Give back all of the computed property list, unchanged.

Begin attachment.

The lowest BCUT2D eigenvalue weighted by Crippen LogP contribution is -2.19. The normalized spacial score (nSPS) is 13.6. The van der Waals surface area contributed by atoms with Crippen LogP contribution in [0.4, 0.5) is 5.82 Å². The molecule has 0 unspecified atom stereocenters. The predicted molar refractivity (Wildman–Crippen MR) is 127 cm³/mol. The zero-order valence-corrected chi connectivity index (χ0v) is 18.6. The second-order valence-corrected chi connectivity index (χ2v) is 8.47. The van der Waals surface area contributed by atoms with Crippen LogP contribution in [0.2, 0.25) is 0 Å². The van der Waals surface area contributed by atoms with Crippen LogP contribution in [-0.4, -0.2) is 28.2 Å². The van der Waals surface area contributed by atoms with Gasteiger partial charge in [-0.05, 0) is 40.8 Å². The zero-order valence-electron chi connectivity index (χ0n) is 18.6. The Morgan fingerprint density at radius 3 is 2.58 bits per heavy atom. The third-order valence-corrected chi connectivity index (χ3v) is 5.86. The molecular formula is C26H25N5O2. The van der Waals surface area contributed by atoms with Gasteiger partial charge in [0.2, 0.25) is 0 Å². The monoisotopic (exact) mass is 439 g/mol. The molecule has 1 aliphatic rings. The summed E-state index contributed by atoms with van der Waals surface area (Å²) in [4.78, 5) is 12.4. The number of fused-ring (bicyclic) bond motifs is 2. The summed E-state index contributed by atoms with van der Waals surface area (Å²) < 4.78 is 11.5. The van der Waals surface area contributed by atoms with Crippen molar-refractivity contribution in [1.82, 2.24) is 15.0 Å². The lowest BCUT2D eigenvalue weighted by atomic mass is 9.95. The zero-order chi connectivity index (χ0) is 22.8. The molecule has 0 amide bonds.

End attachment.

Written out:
The lowest BCUT2D eigenvalue weighted by Crippen LogP contribution is -2.19. The normalized spacial score (nSPS) is 13.6. The van der Waals surface area contributed by atoms with Crippen LogP contribution in [0.4, 0.5) is 5.82 Å². The molecule has 0 unspecified atom stereocenters. The predicted molar refractivity (Wildman–Crippen MR) is 127 cm³/mol. The zero-order valence-corrected chi connectivity index (χ0v) is 18.6. The second-order valence-corrected chi connectivity index (χ2v) is 8.47. The van der Waals surface area contributed by atoms with Crippen LogP contribution in [0.2, 0.25) is 0 Å². The van der Waals surface area contributed by atoms with Crippen LogP contribution in [-0.4, -0.2) is 28.2 Å². The van der Waals surface area contributed by atoms with Gasteiger partial charge in [-0.05, 0) is 40.8 Å². The zero-order valence-electron chi connectivity index (χ0n) is 18.6. The Morgan fingerprint density at radius 3 is 2.58 bits per heavy atom. The third-order valence-corrected chi connectivity index (χ3v) is 5.86. The molecular formula is C26H25N5O2. The van der Waals surface area contributed by atoms with Gasteiger partial charge in [0.2, 0.25) is 0 Å². The monoisotopic (exact) mass is 439 g/mol. The molecule has 1 aliphatic rings. The summed E-state index contributed by atoms with van der Waals surface area (Å²) in [4.78, 5) is 12.4. The number of fused-ring (bicyclic) bond motifs is 2. The summed E-state index contributed by atoms with van der Waals surface area (Å²) < 4.78 is 11.5. The van der Waals surface area contributed by atoms with Crippen molar-refractivity contribution in [1.82, 2.24) is 15.0 Å². The lowest BCUT2D eigenvalue weighted by atomic mass is 9.95. The zero-order chi connectivity index (χ0) is 22.8. The molecule has 0 amide bonds.